Yesterday, I took a field trip to the state capitol in Little Rock, as I often do, to see what our government was up to. I wandered into the Senate State Agencies Committee meeting in the Old Supreme Court room. Before my eyes unfolded a very interesting debate over private property rights.
State Senator Jim Hendren (R-Gravette) proposed a bill to provide Arkansans with some recourse against their government(s) whenever government action devalues their property by 10% or more. To be noted, SB367 would not change the actions of government in any way, according to Hendren. Rather, the practical effect of the bill is that government would be required to provide just compensation to citizens that it infringes on.
From the bill:
When state and local regulatory programs reduce the market value of private property and do not through their implementation abate a public nuisance affecting the public health, safety, morals or general welfare, it is fair and appropriate that the state or the locality compensate the property owner for the loss in market value of the property caused by the implementation of the regulatory program.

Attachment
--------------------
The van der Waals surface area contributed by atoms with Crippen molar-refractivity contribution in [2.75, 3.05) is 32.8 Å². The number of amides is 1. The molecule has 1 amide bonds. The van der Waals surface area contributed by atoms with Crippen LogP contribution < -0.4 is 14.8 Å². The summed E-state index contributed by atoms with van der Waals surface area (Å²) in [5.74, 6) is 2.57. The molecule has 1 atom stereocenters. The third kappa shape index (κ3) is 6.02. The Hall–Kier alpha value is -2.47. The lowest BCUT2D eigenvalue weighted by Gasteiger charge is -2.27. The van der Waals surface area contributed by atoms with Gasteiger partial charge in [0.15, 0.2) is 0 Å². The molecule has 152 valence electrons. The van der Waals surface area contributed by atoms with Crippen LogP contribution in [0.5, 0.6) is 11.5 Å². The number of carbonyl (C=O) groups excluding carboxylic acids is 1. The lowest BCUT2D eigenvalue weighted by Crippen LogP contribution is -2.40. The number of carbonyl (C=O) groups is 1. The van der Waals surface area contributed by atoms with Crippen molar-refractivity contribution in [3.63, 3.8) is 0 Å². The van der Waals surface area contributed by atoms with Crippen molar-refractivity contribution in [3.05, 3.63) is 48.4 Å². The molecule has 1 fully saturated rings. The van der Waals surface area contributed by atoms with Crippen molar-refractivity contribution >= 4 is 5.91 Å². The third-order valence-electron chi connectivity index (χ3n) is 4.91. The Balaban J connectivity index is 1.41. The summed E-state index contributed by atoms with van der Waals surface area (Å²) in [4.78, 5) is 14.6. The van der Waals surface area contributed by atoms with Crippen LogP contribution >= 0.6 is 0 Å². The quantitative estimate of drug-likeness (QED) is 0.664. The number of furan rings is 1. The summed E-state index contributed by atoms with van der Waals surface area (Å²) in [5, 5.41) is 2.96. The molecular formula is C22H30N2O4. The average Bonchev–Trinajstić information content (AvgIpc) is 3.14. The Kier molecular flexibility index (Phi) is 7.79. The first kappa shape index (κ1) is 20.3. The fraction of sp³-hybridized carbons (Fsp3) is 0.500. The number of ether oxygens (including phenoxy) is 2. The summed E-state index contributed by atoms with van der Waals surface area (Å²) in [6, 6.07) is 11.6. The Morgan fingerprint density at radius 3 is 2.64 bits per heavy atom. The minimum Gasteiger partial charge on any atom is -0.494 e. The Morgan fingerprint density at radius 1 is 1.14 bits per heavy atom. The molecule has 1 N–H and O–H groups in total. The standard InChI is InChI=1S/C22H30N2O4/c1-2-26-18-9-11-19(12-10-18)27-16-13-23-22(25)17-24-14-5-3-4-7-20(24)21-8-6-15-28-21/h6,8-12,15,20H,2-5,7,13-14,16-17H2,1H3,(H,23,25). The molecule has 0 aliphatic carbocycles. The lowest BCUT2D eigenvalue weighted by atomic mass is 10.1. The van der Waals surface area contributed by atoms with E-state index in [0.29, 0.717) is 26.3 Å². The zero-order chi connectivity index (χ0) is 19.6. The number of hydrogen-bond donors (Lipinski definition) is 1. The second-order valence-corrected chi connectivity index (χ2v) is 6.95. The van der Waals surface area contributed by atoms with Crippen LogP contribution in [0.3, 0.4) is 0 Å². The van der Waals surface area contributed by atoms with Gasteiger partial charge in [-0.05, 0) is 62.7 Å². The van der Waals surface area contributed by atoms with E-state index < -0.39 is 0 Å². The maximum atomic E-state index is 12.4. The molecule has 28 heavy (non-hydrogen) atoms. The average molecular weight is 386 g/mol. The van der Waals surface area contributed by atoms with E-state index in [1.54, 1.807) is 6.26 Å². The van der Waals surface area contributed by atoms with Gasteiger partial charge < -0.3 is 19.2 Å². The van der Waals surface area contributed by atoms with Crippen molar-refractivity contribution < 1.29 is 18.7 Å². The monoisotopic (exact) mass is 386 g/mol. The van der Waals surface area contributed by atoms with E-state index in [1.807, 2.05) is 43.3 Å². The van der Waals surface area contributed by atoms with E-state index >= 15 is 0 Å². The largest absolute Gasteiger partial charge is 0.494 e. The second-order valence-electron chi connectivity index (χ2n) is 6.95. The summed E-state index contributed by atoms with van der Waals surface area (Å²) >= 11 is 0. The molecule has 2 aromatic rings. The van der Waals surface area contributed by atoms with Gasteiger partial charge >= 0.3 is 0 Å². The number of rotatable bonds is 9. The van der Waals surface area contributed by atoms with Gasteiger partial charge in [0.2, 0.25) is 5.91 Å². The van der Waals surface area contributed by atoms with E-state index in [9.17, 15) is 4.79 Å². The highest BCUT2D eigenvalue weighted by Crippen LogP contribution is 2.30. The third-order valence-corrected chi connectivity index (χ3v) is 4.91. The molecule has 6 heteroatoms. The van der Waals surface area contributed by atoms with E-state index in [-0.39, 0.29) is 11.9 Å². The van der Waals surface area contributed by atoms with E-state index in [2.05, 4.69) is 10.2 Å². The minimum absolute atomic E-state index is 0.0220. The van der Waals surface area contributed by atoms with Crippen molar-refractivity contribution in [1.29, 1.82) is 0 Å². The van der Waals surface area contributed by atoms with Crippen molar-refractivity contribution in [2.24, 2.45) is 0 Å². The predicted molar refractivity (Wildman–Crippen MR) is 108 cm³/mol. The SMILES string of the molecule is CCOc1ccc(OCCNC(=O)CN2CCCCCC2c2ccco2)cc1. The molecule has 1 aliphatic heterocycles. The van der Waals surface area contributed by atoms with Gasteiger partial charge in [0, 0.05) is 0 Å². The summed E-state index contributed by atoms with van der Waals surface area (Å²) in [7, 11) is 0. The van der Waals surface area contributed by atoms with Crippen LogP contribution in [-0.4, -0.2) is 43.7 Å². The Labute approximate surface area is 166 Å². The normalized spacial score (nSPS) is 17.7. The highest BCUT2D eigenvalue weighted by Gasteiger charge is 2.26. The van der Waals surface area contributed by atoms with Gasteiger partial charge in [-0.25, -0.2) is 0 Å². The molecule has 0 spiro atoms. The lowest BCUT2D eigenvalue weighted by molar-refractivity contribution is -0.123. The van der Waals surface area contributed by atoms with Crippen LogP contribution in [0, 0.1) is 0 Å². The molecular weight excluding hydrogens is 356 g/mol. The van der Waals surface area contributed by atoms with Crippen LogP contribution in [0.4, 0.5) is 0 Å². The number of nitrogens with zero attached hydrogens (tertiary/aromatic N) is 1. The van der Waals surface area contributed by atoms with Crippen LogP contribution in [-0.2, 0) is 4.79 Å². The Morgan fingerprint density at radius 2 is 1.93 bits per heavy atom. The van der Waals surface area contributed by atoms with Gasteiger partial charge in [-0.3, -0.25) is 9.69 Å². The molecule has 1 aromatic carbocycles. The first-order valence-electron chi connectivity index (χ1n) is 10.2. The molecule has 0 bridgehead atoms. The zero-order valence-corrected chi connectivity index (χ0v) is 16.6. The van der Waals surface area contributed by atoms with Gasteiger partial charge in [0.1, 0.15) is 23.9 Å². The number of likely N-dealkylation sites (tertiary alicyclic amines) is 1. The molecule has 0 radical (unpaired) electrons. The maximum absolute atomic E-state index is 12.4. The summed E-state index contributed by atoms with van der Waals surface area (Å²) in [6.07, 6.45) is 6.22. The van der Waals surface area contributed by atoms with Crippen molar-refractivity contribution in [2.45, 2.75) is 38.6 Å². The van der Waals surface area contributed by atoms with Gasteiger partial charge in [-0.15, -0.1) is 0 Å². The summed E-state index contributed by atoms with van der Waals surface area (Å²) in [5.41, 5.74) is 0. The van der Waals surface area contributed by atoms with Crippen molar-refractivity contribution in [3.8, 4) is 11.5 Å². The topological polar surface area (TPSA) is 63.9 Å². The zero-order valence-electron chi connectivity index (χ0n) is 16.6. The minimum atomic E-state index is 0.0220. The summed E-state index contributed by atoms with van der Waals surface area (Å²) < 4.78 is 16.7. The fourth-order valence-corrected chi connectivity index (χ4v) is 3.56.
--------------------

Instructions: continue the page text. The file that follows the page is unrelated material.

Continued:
Hendren said “it’s a slippery slope when we start justifying taking someone’s constitutional right to property.”
The bill also includes a “regulatory rollback” provision: if a city is found liable by a jury for damages, they can remove the damaging regulation as part of the compensation back to the affected citizen. This all sounds pretty reasonable, right? WRONG, according to several people who testified against the bill and three senators that voted against it.
In initial comments on the bill, Senator Robert Thompson raised concerns that it would open up a city in his district (Paragould) to liability because they require some bars to close at 2 a.m. while others are allowed to stay open until 5 a.m. Thompson seemed worried that this new law would open up the city to lawsuits from those businesses that are forced to close early. Senator Hendren replied by telling Senator Thompson that while he isn’t a legal expert, it is his understanding that a suit like that could be brought against the city under existing law — the proposed law has no bearing on that issue as it does not address government behavior, only citizen redress.
Senator David Johnson raised many concerns about the effect the bill would have on Lake Maumelle in his district, saying eminent domain decisions should be left to “local regulators” and the proposed bill would “greatly damage” local communities. Sen. Hendren reminded everyone once again that the bill would not change the powers of governments to seize property, but it would allow citizens to recoup costs for lost property or property values incurred by the actions of government. Apparently Senator Johnson was unsympathetic to this argument — he voted against the bill on a voice vote, then requested a roll call vote and once again voted against the bill.
There were several